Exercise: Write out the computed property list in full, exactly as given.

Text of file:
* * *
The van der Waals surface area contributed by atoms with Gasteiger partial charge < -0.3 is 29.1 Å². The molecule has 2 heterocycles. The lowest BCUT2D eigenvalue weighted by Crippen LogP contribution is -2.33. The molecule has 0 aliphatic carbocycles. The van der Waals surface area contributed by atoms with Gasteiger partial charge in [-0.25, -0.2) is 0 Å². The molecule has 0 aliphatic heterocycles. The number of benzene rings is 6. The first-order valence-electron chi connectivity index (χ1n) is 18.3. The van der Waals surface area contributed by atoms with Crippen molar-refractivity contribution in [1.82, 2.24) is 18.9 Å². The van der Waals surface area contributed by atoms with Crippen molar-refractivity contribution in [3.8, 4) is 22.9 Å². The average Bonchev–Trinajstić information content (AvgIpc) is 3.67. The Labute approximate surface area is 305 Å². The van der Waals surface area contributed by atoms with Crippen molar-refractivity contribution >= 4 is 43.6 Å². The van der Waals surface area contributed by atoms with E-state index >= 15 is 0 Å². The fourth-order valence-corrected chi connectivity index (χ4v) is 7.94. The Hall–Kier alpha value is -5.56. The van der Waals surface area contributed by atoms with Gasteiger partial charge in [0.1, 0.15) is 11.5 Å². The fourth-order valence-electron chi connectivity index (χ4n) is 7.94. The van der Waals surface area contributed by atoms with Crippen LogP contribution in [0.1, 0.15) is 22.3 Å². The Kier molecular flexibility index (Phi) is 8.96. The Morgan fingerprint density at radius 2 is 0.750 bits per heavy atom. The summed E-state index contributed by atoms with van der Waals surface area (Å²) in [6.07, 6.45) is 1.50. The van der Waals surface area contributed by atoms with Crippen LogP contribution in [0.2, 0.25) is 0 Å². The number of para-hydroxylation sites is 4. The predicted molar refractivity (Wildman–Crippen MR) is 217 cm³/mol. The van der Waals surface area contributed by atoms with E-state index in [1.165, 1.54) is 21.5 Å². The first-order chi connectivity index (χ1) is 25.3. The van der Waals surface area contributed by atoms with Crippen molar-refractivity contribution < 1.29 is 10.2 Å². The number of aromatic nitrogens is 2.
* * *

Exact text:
The van der Waals surface area contributed by atoms with Gasteiger partial charge < -0.3 is 29.1 Å². The molecule has 2 heterocycles. The lowest BCUT2D eigenvalue weighted by Crippen LogP contribution is -2.33. The molecule has 0 aliphatic carbocycles. The van der Waals surface area contributed by atoms with Gasteiger partial charge in [-0.25, -0.2) is 0 Å². The molecule has 0 aliphatic heterocycles. The number of benzene rings is 6. The first-order valence-electron chi connectivity index (χ1n) is 18.3. The van der Waals surface area contributed by atoms with Crippen molar-refractivity contribution in [1.82, 2.24) is 18.9 Å². The van der Waals surface area contributed by atoms with Crippen molar-refractivity contribution in [3.8, 4) is 22.9 Å². The average Bonchev–Trinajstić information content (AvgIpc) is 3.67. The Labute approximate surface area is 305 Å². The van der Waals surface area contributed by atoms with Crippen molar-refractivity contribution >= 4 is 43.6 Å². The van der Waals surface area contributed by atoms with E-state index >= 15 is 0 Å². The fourth-order valence-corrected chi connectivity index (χ4v) is 7.94. The Hall–Kier alpha value is -5.56. The van der Waals surface area contributed by atoms with Gasteiger partial charge in [0.1, 0.15) is 11.5 Å². The fourth-order valence-electron chi connectivity index (χ4n) is 7.94. The van der Waals surface area contributed by atoms with Crippen LogP contribution in [0.1, 0.15) is 22.3 Å². The Kier molecular flexibility index (Phi) is 8.96. The Morgan fingerprint density at radius 2 is 0.750 bits per heavy atom. The summed E-state index contributed by atoms with van der Waals surface area (Å²) in [6.07, 6.45) is 1.50. The van der Waals surface area contributed by atoms with Crippen LogP contribution in [0.2, 0.25) is 0 Å². The number of para-hydroxylation sites is 4. The predicted molar refractivity (Wildman–Crippen MR) is 217 cm³/mol. The van der Waals surface area contributed by atoms with E-state index in [1.165, 1.54) is 21.5 Å². The first-order chi connectivity index (χ1) is 25.3. The van der Waals surface area contributed by atoms with Crippen molar-refractivity contribution < 1.29 is 10.2 Å². The number of aromatic nitrogens is 2.